Gallup Poll Results Show That an Increasing Number of Americans Are Forgoing Healthcare Due to Rising Costs


    According to a Gallup poll released on Tuesday, a record-breaking number of Americans put off seeking medical care in 2022 because of the prohibitive costs, with those earning less, women, and younger adults being the most affected.

    In total, 38 percent of the people surveyed said that they or a family member put off seeking medical treatment due to the costs they would incur. This is the highest such response over the past 22 years that Gallup has been monitoring the trend.

    The increase of 12 points from 2021 was the highest year-over-year rise to date, Gallup explained in a release. Patients who put off the treatment of “very” or “somewhat” serious ailments soared to 27 percent. This is in contrast to the 11 percent who opted out of treatment for conditions that were of less concern, with the difference between the two categories being the widest since 2019.

    Gallup’s findings came after a study that showed that Americans believe it is difficult and more expensive to pay for medical treatments today, even with health insurance from the companies they work for. Researchers at New York University (NYU) found that in the last 20 years, the percentage of Americans who have health insurance through their jobs but are slacking off on medical treatments is on the rise.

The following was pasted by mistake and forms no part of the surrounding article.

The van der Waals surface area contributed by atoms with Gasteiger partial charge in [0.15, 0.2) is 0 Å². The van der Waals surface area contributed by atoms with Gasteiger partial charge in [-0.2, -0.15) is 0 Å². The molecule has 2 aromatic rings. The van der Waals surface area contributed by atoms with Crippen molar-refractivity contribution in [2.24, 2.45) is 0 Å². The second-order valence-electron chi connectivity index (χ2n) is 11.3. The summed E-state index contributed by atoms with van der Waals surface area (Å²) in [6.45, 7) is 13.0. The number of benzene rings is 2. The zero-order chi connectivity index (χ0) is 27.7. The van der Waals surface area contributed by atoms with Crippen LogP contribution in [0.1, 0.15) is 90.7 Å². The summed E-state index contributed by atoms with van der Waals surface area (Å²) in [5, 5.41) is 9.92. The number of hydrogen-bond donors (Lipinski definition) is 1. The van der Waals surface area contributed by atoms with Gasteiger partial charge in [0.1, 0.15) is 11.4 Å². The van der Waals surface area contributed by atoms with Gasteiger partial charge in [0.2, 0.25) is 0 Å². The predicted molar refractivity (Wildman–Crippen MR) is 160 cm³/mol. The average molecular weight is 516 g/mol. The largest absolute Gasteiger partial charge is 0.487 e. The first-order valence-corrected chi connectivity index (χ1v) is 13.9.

The study, published in the Journal of the American Medical Association, did not provide a conclusive reason for this trend but did cite the rise in health costs and efforts by insurers to force more of the costs of treatments onto consumers.

    President Joe Biden has been pushing for lower costs for healthcare since he took office in 2021. Biden has praised his efforts to pressure insurers and pharmaceutical companies to lower the cost of drugs as well as health-insurance premiums and stop surprise bills.

    The Inflation Reduction Act, which seeks to lock in lower healthcare premiums for the millions of people covered under the Affordable Care Act, was signed into law by Biden in August, after overcoming the unanimous opposition of Republican lawmakers.


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